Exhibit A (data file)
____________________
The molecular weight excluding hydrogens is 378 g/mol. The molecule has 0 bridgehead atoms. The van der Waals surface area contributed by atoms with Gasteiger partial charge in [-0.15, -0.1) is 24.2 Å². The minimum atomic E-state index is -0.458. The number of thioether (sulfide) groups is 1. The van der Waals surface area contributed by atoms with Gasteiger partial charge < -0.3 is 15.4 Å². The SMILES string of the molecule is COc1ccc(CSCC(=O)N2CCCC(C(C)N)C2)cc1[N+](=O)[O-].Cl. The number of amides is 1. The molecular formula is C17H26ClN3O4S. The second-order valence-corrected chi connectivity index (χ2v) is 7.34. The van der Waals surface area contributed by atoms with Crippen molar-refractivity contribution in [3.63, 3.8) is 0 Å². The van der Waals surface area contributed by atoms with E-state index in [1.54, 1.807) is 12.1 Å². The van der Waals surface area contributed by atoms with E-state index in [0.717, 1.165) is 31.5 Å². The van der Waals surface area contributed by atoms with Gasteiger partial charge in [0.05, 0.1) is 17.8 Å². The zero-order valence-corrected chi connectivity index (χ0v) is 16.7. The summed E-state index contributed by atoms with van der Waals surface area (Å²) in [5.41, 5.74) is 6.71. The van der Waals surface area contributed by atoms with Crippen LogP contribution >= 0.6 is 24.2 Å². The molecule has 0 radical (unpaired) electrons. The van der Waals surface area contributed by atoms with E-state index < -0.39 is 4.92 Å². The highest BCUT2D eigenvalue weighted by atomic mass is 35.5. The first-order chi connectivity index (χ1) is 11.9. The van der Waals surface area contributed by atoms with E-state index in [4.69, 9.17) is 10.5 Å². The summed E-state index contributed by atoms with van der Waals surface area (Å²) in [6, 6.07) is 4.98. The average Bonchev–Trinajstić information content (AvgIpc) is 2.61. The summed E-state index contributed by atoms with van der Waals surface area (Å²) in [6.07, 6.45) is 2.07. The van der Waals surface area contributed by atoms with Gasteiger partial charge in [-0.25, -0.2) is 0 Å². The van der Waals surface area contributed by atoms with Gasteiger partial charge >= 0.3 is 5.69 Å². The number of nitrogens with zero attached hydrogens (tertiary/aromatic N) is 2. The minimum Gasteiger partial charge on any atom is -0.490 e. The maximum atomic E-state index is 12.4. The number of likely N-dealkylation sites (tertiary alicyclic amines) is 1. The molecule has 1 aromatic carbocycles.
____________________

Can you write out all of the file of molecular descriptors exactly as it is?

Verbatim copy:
The molecular weight excluding hydrogens is 378 g/mol. The molecule has 0 bridgehead atoms. The van der Waals surface area contributed by atoms with Gasteiger partial charge in [-0.15, -0.1) is 24.2 Å². The minimum atomic E-state index is -0.458. The number of thioether (sulfide) groups is 1. The van der Waals surface area contributed by atoms with Gasteiger partial charge < -0.3 is 15.4 Å². The SMILES string of the molecule is COc1ccc(CSCC(=O)N2CCCC(C(C)N)C2)cc1[N+](=O)[O-].Cl. The number of amides is 1. The molecular formula is C17H26ClN3O4S. The second-order valence-corrected chi connectivity index (χ2v) is 7.34. The van der Waals surface area contributed by atoms with Crippen molar-refractivity contribution in [3.63, 3.8) is 0 Å². The van der Waals surface area contributed by atoms with E-state index in [1.54, 1.807) is 12.1 Å². The van der Waals surface area contributed by atoms with E-state index in [0.717, 1.165) is 31.5 Å². The van der Waals surface area contributed by atoms with Gasteiger partial charge in [0.05, 0.1) is 17.8 Å². The zero-order valence-corrected chi connectivity index (χ0v) is 16.7. The summed E-state index contributed by atoms with van der Waals surface area (Å²) in [5.41, 5.74) is 6.71. The van der Waals surface area contributed by atoms with Crippen LogP contribution >= 0.6 is 24.2 Å². The molecule has 0 radical (unpaired) electrons. The van der Waals surface area contributed by atoms with E-state index < -0.39 is 4.92 Å². The highest BCUT2D eigenvalue weighted by atomic mass is 35.5. The first-order chi connectivity index (χ1) is 11.9. The van der Waals surface area contributed by atoms with E-state index in [4.69, 9.17) is 10.5 Å². The summed E-state index contributed by atoms with van der Waals surface area (Å²) in [6, 6.07) is 4.98. The average Bonchev–Trinajstić information content (AvgIpc) is 2.61. The summed E-state index contributed by atoms with van der Waals surface area (Å²) in [6.07, 6.45) is 2.07. The van der Waals surface area contributed by atoms with Gasteiger partial charge in [-0.25, -0.2) is 0 Å². The van der Waals surface area contributed by atoms with Gasteiger partial charge >= 0.3 is 5.69 Å². The number of nitrogens with zero attached hydrogens (tertiary/aromatic N) is 2. The minimum Gasteiger partial charge on any atom is -0.490 e. The maximum atomic E-state index is 12.4. The number of likely N-dealkylation sites (tertiary alicyclic amines) is 1. The molecule has 1 aromatic carbocycles.